"The greater the work the more
important it is to establish it on
a solid foundation. Thus it will
not only be more perfect; it
will also be more lasting.”

St. Louise de Marillac

“Be diligent in serving
the poor. Love the poor,
honor them, my children,
as you would honor
Christ Himself.”

St. Louise de Marillac


EarthConnection Reaps Benefits of Honey Bee Hive

Winnie Brubach

S. Winnie Brubach (pictured) has been working with Dr. Gene Kritsky, a Mount St. Joseph University professor, to care for a hive of bees on the grounds of EarthConnection.

A partnership with Dr. Gene Kritsky and Mount St. Joseph University a few years back brought the first hive of honey bees to the grounds of EarthConnection, a ministry of the Sisters of Charity of Cincinnnati and center for learning and reflection about living lightly on Earth. S. Winnie Brubach, facilities coordinator, is working with Dr. Kritsky, dean of Behavioral and Natural Sciences and professor of Biology at Mount St Joseph University, to care for the hive.

Dr. Kritsky first introduced the idea to S. Winnie when he realized he needed to move two hives within Cincinnati’s Spring Grove Cemetery to a different location. Moving the hives away from the cemetery would ensure that the bees would not return to the original hive location. The solution: bringing them to the west side of Cincinnati. Dr. Kritsky has worked with some of his students to provide for the bees. S. Winnie said the EarthConnection vegetable garden and the wild flowers growing about the property were the perfect home. “One of our neighbors down the street said she noticed there were more honey bees in the neighborhood because her garden produced more that year,” she added.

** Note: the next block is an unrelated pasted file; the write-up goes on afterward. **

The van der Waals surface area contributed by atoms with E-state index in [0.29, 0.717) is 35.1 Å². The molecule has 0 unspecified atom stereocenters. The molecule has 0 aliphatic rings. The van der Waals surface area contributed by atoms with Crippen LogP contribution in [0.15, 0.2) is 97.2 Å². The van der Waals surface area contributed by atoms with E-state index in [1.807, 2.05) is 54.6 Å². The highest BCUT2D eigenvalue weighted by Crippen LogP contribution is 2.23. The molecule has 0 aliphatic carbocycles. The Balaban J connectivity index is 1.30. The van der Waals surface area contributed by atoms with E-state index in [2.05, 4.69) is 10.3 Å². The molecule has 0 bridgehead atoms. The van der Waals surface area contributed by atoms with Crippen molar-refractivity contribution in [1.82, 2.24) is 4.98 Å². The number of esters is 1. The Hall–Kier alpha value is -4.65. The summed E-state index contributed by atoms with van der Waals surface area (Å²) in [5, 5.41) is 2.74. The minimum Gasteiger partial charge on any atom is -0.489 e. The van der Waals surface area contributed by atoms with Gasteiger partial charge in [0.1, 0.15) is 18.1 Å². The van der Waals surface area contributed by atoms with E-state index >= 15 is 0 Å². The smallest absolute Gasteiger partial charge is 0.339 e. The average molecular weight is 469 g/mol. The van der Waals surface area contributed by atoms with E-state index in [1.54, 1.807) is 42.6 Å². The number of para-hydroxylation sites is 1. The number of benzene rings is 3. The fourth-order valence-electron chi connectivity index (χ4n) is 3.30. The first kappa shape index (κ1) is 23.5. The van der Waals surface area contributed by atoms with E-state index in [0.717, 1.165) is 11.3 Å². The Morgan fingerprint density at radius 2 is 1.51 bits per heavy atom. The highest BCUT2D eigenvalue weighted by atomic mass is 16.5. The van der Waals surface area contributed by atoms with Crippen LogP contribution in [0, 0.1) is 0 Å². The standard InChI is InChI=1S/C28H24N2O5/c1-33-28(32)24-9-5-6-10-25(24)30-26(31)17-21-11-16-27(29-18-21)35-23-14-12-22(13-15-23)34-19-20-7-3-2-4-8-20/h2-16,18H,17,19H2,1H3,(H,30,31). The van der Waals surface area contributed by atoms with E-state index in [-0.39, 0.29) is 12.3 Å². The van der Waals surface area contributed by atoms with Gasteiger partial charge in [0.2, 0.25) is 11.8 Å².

For thousands of years, the honey bee has been a vital part of human culture. S. Winnie explains, “The honey bee is not a native insect. Because our country didn’t have honey bees to help with pollinating their farms, the first settlers to this country from Europe brought the bees with them. Now there are many professional and amateur beekeepers in the country. It has become a $16 billion-a-year business. The honey bee faces severe threats from diseases, mites, pesticides and overwork. There is also the mysterious Colony Collapse Disorder, which causes seemingly healthy bees to abandon their hives en masse, never to return. In some regions, up to 90 percent of bees have disappeared.

“Honey bees are important pollinators for flowers, fruits, and vegetables,” S. Winnie continued. “They transfer pollen between the male and female parts, allowing plants to grow seeds and fruit. Bees are probably most famous for their delicious honey! They produce honey as food for the hive during winter. Luckily, they produce two to three times more than they need – so we get to enjoy it too.”

For the last few years, Dr. Kritsky and his students have kept a hive at EarthConnection. They observe the bees’ behavior, how they build their hive, how much honey they produce, etc. With students unable to report to campus this past spring, S. Winnie has been feeding the bees with sugar water until they can provide for themselves. In exchange, she is happy to enjoy their work in the EC gardens as well as the fruits of their labor in eating some of the “extra” honey from the hive.

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